President Atta-Mills: Father of Sycophantic Ghanaian Journalists
An April 15, 2009 news report published on the website of leading privately-owned media organization, Joy-Fm, had the communications director of President John Evans Atta-Mills claiming that it was the immutable policy of the ruling National Democratic Congress (NDC) to systematically, effectively and permanently marginalize media organizations which the government considered to be hostile and/or unsympathetic to the agenda of the NDC.
If so, then the preceding simply means that while the Rawlings-chaperoned political juggernaut has conveniently assumed a democratic façade – from the pseudo-civilian dictatorship of the so-called Provisional National Defense Council (PNDC) to the brazenly chameleonic guise of a National Democratic Congress – in essence, the P/NDC is a permanently frozen, pathologically vindictive and incorrigibly reprobate ideological machinery that is likely to supervise the precipitous decline of Ghana's otherwise salutary, albeit fledgling, democratic cultural dispensation.
More significantly, it also means that the president's inaugural promise to become the “Father of All Ghanaian” was just plain hogwash, as it were.
Of course, without even any intention of punning on the purely literal and personal, no serious student of P/NDC political culture could be aptly said to have envisaged President Atta-Mills being able to effectively execute his publicly stated intention of running an all-inclusive government. What is rather disturbing, however, is the apparent carte blanche which the president seems to have ceded his communications director, to the damnable extent of virtually sidelining the cardinal portfolio of Ghana's Minister of Information, Ms. Zita Okaikoi, whose initial cabinet nomination, to begin with, was met with a lot of misgivings from among the ranks of leading NDC operatives.
And on the foregoing score must also be added the fact that Mr. Koku Anyidoho, the president's communications director, appears to have elected to forge an inexorable collision course against any top functionary, or cabinet appointee, whose portfolio is perceived to threaten the presumably peremptory authority of the Atta-Mills communications director.
Recently, for example, Mr. Anyidoho was widely reported by the mainstream media to be engaged in what was then characterized as a mortal combat with Mr. Mahama Ayariga, the former Bawku-Central Member of Parliament who had just been named Presidential Spokesman. The two men were also reported to be at cross-purposes, with Mr. Anyidoho, allegedly, presuming himself to be the de facto boss of Mr. Ayariga.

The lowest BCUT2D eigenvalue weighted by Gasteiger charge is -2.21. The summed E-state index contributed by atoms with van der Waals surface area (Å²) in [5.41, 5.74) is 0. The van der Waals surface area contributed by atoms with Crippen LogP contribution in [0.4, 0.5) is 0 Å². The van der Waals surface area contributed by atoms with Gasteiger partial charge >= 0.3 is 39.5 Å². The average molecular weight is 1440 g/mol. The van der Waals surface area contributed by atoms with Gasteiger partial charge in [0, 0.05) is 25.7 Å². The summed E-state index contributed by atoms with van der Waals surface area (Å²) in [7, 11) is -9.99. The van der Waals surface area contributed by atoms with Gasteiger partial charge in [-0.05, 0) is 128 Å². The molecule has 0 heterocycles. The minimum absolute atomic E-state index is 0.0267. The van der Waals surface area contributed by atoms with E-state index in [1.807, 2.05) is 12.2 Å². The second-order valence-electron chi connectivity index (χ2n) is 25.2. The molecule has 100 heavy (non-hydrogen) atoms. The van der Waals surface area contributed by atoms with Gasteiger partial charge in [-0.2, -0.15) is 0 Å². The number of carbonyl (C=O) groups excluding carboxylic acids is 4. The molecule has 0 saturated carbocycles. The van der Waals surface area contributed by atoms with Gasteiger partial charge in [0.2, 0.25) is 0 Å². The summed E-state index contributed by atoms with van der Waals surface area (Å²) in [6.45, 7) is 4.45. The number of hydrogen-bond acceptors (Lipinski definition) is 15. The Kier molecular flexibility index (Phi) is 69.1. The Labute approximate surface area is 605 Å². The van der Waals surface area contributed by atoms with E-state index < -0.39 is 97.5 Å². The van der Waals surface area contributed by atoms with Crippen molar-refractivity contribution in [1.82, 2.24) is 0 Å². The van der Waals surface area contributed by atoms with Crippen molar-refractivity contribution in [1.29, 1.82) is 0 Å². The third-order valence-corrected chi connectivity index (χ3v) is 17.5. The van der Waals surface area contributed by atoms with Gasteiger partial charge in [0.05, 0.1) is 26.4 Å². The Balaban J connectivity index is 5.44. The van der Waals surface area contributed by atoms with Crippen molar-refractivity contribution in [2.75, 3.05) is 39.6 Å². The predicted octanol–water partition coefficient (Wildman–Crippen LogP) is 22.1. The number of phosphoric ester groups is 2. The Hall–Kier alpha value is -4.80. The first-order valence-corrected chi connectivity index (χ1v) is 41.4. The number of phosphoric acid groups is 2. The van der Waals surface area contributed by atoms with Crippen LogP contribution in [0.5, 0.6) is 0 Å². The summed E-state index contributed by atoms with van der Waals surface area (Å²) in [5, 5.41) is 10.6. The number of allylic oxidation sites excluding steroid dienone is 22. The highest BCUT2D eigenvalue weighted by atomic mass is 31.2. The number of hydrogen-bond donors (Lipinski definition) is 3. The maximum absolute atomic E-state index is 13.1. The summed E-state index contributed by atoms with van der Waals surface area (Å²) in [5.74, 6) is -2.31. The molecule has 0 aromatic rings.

No doubt, what the preceding highlights is the need for the president, or whoever the latter has so delegated, to promptly draw up the functional demarcation lines for the three players involved with the government's information dissemination apparatus, if, indeed, this vital aspect of the Atta-Mills administration is not to effectively, and fatally, hobble the president's agenda.
And here must also be highlighted the fact that Mr. Anyidoho originally was appointed to his current capacity during the Atta-Mills presidential campaign, thus rendering the former more of an NDC party machine operative than a presidential propaganda guru. In other words, the proper position for Mr. Anyidoho may likely be at the NDC party headquarters, rather than acting as the main propaganda operative at either The Castle or Flagstaff House. And, while, indeed, the presidency may require the services of a communications director, the best qualified person for that post clearly does not appear to be Mr. Anyidoho who, throughout the Atta-Mills presidential campaign, did not creditably acquit himself even at the level of a minor communications expert. And as this writer once had the occasion to point out, Mr. Anyidoho could not even accurately spell the surname of the sitting American president.